Tag Archives: technology

Found! The Missing Piece Of The Puzzle! (Meet Our Tech Wiz)

A few weeks ago, I wrote a post about the role of serendipity in recruiting our Technical Architect. I did not reveal his name because he was still serving the notice period but I am glad to report that he joined us today.

Meet Thejesh (or Thej as we call him) – the mystery man I referred to in that post. Thej and I first met in 2003 when both of us worked at Infosys. I was the dreaded PM and he was a developer in what was probably one of his first projects at Infosys. After that project, we parted ways and never connected again. But that one project was enough for me to slot him in the “Hard-core Techie” file in my memory. Years later while I was struggling to find someone to lead the technology work at Mavrix, I knew I had the right person for the job when I stumbled into Thej.

During that project together, we had written up a short brief about everone on the project. This is what we put together for Thej –

Thejesh likes to be called “Thej The Lord Of Light”! 🙂 He loves exploring new things and shows others the path to areas unexplored. A witty guy too. When told “Thejesh your method is throwing an exception”, his response was “Then catch it”.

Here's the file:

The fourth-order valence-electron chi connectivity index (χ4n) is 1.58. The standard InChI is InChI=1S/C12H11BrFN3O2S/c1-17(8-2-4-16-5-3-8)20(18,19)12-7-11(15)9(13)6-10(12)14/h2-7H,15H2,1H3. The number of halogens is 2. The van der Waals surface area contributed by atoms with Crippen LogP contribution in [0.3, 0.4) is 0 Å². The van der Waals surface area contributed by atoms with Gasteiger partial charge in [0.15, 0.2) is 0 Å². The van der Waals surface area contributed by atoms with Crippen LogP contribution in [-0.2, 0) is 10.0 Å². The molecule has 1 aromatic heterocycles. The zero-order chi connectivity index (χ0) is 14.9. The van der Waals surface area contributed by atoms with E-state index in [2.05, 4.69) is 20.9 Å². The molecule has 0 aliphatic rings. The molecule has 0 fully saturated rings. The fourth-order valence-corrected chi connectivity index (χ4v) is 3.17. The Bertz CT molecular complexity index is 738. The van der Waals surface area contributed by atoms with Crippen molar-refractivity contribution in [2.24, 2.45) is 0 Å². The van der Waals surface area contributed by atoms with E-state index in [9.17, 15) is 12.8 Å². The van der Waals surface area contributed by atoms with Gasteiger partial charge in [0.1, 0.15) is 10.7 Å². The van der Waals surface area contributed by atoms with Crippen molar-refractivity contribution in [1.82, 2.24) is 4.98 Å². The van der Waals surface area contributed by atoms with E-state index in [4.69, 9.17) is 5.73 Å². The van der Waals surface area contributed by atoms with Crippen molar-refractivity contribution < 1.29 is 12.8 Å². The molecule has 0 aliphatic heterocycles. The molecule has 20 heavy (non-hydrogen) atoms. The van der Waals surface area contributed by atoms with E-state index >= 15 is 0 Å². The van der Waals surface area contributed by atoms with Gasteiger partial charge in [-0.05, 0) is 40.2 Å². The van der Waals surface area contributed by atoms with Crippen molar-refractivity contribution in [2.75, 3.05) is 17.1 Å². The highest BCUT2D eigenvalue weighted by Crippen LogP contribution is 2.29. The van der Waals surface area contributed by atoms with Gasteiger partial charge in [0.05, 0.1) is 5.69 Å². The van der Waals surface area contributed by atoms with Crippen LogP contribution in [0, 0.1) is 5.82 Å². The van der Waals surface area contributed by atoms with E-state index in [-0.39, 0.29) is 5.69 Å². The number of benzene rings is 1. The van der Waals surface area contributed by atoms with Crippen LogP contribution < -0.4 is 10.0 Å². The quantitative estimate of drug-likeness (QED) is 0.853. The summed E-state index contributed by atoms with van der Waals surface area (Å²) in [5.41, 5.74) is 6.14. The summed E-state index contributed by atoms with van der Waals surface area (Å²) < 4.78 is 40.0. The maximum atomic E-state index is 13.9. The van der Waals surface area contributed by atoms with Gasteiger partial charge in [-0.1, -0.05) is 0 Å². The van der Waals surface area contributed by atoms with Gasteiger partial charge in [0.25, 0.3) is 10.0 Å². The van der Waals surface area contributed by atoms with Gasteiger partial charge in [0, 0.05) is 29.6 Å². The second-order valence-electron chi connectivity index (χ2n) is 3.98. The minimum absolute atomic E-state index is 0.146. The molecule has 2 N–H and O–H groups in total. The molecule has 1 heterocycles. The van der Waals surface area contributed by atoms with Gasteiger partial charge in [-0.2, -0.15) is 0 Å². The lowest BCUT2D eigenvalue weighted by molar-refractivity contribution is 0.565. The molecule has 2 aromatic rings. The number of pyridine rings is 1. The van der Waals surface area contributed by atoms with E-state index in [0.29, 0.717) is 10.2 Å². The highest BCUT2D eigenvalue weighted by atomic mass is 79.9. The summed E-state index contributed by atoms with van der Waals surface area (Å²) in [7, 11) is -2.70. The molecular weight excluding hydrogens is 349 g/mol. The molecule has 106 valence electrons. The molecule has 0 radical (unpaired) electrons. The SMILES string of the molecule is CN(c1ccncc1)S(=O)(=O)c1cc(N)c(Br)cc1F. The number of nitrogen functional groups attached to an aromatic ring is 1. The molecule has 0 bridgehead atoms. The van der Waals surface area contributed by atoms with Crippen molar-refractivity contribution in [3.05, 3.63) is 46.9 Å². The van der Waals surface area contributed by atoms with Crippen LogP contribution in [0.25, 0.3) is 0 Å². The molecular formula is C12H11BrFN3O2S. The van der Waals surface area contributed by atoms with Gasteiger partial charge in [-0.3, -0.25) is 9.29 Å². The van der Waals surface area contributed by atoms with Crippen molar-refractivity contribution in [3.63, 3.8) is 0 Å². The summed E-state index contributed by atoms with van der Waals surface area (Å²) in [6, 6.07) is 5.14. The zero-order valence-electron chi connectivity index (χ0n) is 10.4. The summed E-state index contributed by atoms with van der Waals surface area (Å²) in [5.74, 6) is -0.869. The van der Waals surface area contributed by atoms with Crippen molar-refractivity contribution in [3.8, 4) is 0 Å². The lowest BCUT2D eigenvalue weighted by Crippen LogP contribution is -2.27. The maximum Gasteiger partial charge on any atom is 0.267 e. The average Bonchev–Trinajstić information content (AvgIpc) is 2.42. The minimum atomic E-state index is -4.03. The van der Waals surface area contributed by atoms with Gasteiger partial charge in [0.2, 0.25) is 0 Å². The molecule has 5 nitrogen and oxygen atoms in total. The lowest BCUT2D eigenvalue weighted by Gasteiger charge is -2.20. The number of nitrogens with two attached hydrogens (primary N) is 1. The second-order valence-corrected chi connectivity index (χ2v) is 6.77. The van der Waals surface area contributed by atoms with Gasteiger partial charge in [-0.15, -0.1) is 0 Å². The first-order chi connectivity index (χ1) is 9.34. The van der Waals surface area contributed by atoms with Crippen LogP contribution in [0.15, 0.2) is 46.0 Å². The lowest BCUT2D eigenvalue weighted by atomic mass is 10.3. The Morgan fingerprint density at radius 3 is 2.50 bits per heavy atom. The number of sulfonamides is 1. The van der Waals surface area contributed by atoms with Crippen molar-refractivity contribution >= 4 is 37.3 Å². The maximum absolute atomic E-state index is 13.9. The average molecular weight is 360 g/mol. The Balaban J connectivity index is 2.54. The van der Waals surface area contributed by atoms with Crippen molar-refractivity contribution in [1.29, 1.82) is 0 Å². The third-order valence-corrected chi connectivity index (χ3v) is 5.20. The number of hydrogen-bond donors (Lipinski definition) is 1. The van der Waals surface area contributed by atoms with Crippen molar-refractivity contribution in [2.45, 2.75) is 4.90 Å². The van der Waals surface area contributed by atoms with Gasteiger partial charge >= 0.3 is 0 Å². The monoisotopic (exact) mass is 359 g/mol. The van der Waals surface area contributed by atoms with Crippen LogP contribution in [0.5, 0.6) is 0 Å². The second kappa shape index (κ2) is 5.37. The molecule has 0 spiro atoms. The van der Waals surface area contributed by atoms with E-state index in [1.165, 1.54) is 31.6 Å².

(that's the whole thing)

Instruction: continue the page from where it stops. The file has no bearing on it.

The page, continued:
I am happy that some things (and people) just don’t change! Check out the team page to see Thej’s profile.

Why Music On The Cloud Does Not Make Sense

In a previous post, I talked about why streaming music would never be the same as owning a physical copy of it. Since then, Amazon has launched it’s Cloud Player which takes perfectly good physical copies that you can listen to directly and let’s you stream it over the cloud. While I understand people streaming music that they don’t own, I am bewildered that Amazon (and other companies) thinks that there are customers who are willing to pay them to stream music that they already own. Look at this comparison of the various types of music services and tell me why anybody would pay for Cloud Music (or at least the way Amazon has implemented it).

ParameterCloud ServiceStreaming ServiceOwned Physical Copy